Finance Bill Will Curtail Leisure & Hospitality Growth

The UK’s Finance Bill received Royal assent yesterday, meaning investors can no longer benefit from tax-efficient schemes like VCTs and EIS in low-risk investment. Chris Sutton, Head of Leisure & Hospitality at MHA MacIntyre Hudson comments below. The Finance Bill has now received Royal Assent and will bring the ‘risk-to-capital’ condition for venture capital trusts […]

The UK’s Finance Bill received Royal assent yesterday, meaning investors can no longer benefit from tax-efficient schemes like VCTs and EIS in low-risk investment. Chris Sutton, Head of Leisure & Hospitality at MHA MacIntyre Hudson comments below.

The Finance Bill has now received Royal Assent and will bring the ‘risk-to-capital’ condition for venture capital trusts (VCTs) and enterprise investment schemes (EIS) into effect. This aims to focus investment into high risk companies striving for long term growth and development and means schemes will no longer qualify if there’s no significant risk that investors could lose more of the capital invested than the net investment return (income, capital growth and tax relief). This measure eliminates the tax advantages sought by some investors in low risk asset-backed funds.

Although this impacts genuine investments made by more risk adverse investors, it also addresses the danger that the schemes are used for tax avoidance purposes.

The leisure and hospitality sector is deemed a high risk business venture and has used EIS to raise funding which can’t be obtained elsewhere for some time. However, there are many asset-backed schemes with exposure to pubs, where the company holds freehold and/or long leasehold premises. Although there is a perceived market risk of downturns in property values, this doesn’t outweigh the tax relief obtained on the original capital investment and these types of schemes are unlikely to satisfy the risk-to-capital condition.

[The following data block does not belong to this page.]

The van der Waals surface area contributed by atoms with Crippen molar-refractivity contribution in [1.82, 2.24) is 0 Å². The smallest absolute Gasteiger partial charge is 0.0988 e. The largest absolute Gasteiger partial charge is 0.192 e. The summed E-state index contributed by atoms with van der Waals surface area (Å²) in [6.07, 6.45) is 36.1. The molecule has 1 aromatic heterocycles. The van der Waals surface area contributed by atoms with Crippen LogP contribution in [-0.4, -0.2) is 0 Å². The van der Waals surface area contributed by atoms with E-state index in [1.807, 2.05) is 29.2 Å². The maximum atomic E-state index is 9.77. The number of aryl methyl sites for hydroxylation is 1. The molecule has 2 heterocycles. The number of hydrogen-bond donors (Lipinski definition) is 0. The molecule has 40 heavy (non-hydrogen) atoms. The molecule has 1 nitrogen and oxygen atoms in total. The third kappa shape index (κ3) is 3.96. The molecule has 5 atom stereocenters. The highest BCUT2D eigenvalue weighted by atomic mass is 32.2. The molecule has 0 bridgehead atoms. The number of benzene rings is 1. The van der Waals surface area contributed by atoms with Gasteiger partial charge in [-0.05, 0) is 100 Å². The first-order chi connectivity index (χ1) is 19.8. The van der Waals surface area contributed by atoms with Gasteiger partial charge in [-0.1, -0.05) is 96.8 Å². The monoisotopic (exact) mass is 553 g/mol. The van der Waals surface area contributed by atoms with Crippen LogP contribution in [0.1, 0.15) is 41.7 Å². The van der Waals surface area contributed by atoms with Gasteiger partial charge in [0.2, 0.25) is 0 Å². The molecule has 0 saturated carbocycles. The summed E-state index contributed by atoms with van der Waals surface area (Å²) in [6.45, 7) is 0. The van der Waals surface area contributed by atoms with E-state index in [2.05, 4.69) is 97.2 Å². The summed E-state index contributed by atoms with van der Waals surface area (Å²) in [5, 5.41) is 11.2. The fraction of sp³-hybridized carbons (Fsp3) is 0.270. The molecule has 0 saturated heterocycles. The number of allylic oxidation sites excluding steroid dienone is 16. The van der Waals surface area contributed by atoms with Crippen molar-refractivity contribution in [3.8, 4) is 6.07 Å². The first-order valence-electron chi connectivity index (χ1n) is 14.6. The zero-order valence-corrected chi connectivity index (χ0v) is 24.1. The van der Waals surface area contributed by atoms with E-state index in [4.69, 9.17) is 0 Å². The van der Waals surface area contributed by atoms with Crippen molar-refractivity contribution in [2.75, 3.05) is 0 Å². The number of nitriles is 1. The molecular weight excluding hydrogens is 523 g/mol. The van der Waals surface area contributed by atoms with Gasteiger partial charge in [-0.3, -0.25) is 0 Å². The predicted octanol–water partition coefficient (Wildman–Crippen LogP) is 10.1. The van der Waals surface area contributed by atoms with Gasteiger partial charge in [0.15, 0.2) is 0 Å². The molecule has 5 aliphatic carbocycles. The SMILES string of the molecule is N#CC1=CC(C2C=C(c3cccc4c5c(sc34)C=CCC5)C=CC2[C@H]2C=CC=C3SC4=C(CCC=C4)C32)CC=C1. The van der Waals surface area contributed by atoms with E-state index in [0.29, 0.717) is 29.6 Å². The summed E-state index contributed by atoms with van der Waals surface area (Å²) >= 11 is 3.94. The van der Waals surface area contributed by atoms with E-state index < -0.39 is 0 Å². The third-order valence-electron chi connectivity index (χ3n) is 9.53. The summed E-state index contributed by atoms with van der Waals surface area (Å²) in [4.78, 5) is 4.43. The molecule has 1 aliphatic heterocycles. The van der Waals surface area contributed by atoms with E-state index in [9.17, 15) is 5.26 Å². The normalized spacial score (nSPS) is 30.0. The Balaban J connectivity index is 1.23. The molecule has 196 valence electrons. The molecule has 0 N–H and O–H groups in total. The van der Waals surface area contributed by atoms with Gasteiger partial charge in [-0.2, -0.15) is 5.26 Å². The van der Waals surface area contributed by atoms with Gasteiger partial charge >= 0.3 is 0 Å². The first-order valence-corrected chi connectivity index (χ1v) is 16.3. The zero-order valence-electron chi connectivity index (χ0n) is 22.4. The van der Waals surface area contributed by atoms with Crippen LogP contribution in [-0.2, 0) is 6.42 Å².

The legislative changes were originally mentioned in November, resulting in significant investments into ‘low-risk’ schemes at an earlier stage in the tax year than seen previously. Downing Pub EIS, for example, has attracted £10m investment in the 2017/18 tax year but has already raised concerns over the proposed changes. It will now have to consider how it builds the business in a higher risk area of the market.

The City Pub EIS – tranche 3 is fully subscribed and its Information Memorandum includes details for the proposed strategy to satisfy the new rules. The scheme will include investments in companies which acquire pub properties not currently trading, or unlicensed premises which require conversion. This increases the underlying risk factor.

Investment options are likely to be reduced from now on and some investors may feel that they have missed the boat.

The effect of Brexit and waning consumer confidence in restaurant businesses is already starting to be felt with chains such as Byron Burger at risk of administration and rapidly closing outlets. These imposed restrictions could further curtail the ability of new businesses within the sector to raise the necessary funds for growth and development.

In the 2018 Spring Statement, Chancellor Phillip Hammond confirmed his commitment to bolster business and stated that there was ‘light at the end of the tunnel’. We will have to see how this plays out in the coming months, but we expect that more funds will seek advance assurance from HMRC on the eligibility of their schemes before seeking further funding from investors.

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